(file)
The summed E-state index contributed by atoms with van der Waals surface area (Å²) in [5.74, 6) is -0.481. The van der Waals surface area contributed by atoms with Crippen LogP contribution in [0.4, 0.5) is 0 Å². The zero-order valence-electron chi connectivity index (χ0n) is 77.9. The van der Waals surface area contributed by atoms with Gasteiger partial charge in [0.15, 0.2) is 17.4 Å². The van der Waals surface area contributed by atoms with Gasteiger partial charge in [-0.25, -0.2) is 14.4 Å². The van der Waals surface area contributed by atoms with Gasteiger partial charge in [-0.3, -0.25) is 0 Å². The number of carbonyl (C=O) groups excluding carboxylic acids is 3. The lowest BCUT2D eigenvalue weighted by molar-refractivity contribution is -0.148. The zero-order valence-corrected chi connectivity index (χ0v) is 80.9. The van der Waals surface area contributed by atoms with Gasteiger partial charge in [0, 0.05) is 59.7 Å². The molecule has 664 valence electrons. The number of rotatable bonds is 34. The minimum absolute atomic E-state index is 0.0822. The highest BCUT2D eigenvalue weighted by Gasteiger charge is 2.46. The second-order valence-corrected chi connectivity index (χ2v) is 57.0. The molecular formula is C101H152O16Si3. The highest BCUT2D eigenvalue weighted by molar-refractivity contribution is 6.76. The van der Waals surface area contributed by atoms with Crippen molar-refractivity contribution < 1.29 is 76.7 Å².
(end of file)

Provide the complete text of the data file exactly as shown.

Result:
The summed E-state index contributed by atoms with van der Waals surface area (Å²) in [5.74, 6) is -0.481. The van der Waals surface area contributed by atoms with Crippen LogP contribution in [0.4, 0.5) is 0 Å². The zero-order valence-electron chi connectivity index (χ0n) is 77.9. The van der Waals surface area contributed by atoms with Gasteiger partial charge in [0.15, 0.2) is 17.4 Å². The van der Waals surface area contributed by atoms with Gasteiger partial charge in [-0.25, -0.2) is 14.4 Å². The van der Waals surface area contributed by atoms with Gasteiger partial charge in [-0.3, -0.25) is 0 Å². The number of carbonyl (C=O) groups excluding carboxylic acids is 3. The lowest BCUT2D eigenvalue weighted by molar-refractivity contribution is -0.148. The zero-order valence-corrected chi connectivity index (χ0v) is 80.9. The van der Waals surface area contributed by atoms with Gasteiger partial charge in [0, 0.05) is 59.7 Å². The molecule has 664 valence electrons. The number of rotatable bonds is 34. The minimum absolute atomic E-state index is 0.0822. The highest BCUT2D eigenvalue weighted by Gasteiger charge is 2.46. The second-order valence-corrected chi connectivity index (χ2v) is 57.0. The molecular formula is C101H152O16Si3. The highest BCUT2D eigenvalue weighted by molar-refractivity contribution is 6.76. The van der Waals surface area contributed by atoms with Crippen molar-refractivity contribution < 1.29 is 76.7 Å².